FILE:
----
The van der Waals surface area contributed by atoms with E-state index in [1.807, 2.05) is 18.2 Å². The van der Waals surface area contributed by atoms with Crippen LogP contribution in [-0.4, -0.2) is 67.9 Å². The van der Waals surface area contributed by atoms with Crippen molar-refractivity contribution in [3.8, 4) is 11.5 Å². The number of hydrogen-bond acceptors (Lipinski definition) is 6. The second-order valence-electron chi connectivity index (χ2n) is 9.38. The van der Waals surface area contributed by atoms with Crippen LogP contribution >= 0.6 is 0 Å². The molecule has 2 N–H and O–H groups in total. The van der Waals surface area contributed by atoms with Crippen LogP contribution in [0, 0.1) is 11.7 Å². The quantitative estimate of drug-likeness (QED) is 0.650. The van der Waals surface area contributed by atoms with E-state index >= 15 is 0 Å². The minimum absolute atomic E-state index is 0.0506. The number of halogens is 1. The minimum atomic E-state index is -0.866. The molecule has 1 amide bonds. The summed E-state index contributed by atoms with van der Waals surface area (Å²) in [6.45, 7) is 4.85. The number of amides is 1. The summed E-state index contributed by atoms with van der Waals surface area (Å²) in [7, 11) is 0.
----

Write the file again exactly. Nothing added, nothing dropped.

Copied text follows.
The van der Waals surface area contributed by atoms with E-state index in [1.807, 2.05) is 18.2 Å². The van der Waals surface area contributed by atoms with Crippen LogP contribution in [-0.4, -0.2) is 67.9 Å². The van der Waals surface area contributed by atoms with Crippen molar-refractivity contribution in [3.8, 4) is 11.5 Å². The number of hydrogen-bond acceptors (Lipinski definition) is 6. The second-order valence-electron chi connectivity index (χ2n) is 9.38. The van der Waals surface area contributed by atoms with Crippen LogP contribution >= 0.6 is 0 Å². The molecule has 2 N–H and O–H groups in total. The van der Waals surface area contributed by atoms with Crippen LogP contribution in [0, 0.1) is 11.7 Å². The quantitative estimate of drug-likeness (QED) is 0.650. The van der Waals surface area contributed by atoms with E-state index >= 15 is 0 Å². The minimum absolute atomic E-state index is 0.0506. The number of halogens is 1. The minimum atomic E-state index is -0.866. The molecule has 1 amide bonds. The summed E-state index contributed by atoms with van der Waals surface area (Å²) in [6.45, 7) is 4.85. The number of amides is 1. The summed E-state index contributed by atoms with van der Waals surface area (Å²) in [7, 11) is 0.